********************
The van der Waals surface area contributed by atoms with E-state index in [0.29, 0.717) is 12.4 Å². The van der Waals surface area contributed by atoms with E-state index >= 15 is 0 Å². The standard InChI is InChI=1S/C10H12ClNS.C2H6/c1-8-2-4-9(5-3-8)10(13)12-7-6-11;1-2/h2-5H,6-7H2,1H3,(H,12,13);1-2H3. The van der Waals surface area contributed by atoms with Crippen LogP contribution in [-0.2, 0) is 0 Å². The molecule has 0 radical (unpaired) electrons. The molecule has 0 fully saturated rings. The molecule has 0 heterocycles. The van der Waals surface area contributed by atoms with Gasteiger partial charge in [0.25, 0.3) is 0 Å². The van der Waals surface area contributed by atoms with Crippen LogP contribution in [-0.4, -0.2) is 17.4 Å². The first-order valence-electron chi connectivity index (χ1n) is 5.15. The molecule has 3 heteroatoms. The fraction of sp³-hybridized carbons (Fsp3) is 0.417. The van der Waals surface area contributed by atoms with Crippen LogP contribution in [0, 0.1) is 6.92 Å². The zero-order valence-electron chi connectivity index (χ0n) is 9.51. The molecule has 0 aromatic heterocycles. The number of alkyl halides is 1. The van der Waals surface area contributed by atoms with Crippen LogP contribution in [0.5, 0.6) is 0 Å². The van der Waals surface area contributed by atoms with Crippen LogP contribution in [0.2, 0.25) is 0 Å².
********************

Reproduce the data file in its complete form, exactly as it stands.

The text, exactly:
The van der Waals surface area contributed by atoms with E-state index in [0.29, 0.717) is 12.4 Å². The van der Waals surface area contributed by atoms with E-state index >= 15 is 0 Å². The standard InChI is InChI=1S/C10H12ClNS.C2H6/c1-8-2-4-9(5-3-8)10(13)12-7-6-11;1-2/h2-5H,6-7H2,1H3,(H,12,13);1-2H3. The van der Waals surface area contributed by atoms with Crippen LogP contribution in [-0.2, 0) is 0 Å². The molecule has 0 radical (unpaired) electrons. The molecule has 0 fully saturated rings. The molecule has 0 heterocycles. The van der Waals surface area contributed by atoms with Gasteiger partial charge in [0.25, 0.3) is 0 Å². The van der Waals surface area contributed by atoms with Crippen LogP contribution in [-0.4, -0.2) is 17.4 Å². The first-order valence-electron chi connectivity index (χ1n) is 5.15. The molecule has 3 heteroatoms. The fraction of sp³-hybridized carbons (Fsp3) is 0.417. The van der Waals surface area contributed by atoms with Crippen LogP contribution in [0, 0.1) is 6.92 Å². The zero-order valence-electron chi connectivity index (χ0n) is 9.51. The molecule has 0 aromatic heterocycles. The number of alkyl halides is 1. The van der Waals surface area contributed by atoms with Crippen LogP contribution in [0.5, 0.6) is 0 Å². The van der Waals surface area contributed by atoms with Crippen LogP contribution in [0.2, 0.25) is 0 Å².